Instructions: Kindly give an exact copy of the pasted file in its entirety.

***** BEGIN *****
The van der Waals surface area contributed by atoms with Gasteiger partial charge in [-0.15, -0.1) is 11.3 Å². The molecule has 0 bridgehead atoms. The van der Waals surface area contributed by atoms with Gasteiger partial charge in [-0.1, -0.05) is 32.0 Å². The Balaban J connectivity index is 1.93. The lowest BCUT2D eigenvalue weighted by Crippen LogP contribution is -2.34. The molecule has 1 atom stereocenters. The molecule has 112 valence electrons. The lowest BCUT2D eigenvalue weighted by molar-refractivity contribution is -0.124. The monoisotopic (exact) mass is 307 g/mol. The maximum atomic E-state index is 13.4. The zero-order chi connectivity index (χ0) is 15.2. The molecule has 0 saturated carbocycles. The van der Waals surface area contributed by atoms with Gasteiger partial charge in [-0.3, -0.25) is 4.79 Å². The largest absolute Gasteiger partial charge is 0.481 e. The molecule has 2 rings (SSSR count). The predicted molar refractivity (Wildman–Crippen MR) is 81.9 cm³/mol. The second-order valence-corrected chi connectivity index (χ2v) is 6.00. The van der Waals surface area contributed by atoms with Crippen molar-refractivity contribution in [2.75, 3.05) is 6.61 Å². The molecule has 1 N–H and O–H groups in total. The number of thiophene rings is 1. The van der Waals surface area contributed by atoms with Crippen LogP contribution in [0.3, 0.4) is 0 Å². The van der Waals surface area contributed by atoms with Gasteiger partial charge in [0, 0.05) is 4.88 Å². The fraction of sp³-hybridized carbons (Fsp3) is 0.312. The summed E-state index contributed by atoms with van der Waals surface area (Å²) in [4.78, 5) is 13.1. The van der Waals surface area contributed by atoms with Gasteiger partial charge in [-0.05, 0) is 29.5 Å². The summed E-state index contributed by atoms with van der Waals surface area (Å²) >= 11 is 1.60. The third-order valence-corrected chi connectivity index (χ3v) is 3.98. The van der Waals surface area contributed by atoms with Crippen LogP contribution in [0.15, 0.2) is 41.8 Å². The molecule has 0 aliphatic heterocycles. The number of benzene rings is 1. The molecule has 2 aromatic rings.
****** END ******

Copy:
The van der Waals surface area contributed by atoms with Gasteiger partial charge in [-0.15, -0.1) is 11.3 Å². The molecule has 0 bridgehead atoms. The van der Waals surface area contributed by atoms with Gasteiger partial charge in [-0.1, -0.05) is 32.0 Å². The Balaban J connectivity index is 1.93. The lowest BCUT2D eigenvalue weighted by Crippen LogP contribution is -2.34. The molecule has 1 atom stereocenters. The molecule has 112 valence electrons. The lowest BCUT2D eigenvalue weighted by molar-refractivity contribution is -0.124. The monoisotopic (exact) mass is 307 g/mol. The maximum atomic E-state index is 13.4. The zero-order chi connectivity index (χ0) is 15.2. The molecule has 0 saturated carbocycles. The van der Waals surface area contributed by atoms with Gasteiger partial charge in [-0.3, -0.25) is 4.79 Å². The largest absolute Gasteiger partial charge is 0.481 e. The molecule has 2 rings (SSSR count). The predicted molar refractivity (Wildman–Crippen MR) is 81.9 cm³/mol. The second-order valence-corrected chi connectivity index (χ2v) is 6.00. The van der Waals surface area contributed by atoms with Crippen molar-refractivity contribution in [2.75, 3.05) is 6.61 Å². The molecule has 1 N–H and O–H groups in total. The number of thiophene rings is 1. The van der Waals surface area contributed by atoms with Crippen LogP contribution in [0.3, 0.4) is 0 Å². The van der Waals surface area contributed by atoms with Gasteiger partial charge in [0, 0.05) is 4.88 Å². The fraction of sp³-hybridized carbons (Fsp3) is 0.312. The summed E-state index contributed by atoms with van der Waals surface area (Å²) in [4.78, 5) is 13.1. The van der Waals surface area contributed by atoms with Gasteiger partial charge in [-0.05, 0) is 29.5 Å². The summed E-state index contributed by atoms with van der Waals surface area (Å²) >= 11 is 1.60. The third-order valence-corrected chi connectivity index (χ3v) is 3.98. The van der Waals surface area contributed by atoms with Crippen LogP contribution in [0.15, 0.2) is 41.8 Å². The molecule has 0 aliphatic heterocycles. The number of benzene rings is 1. The molecule has 2 aromatic rings.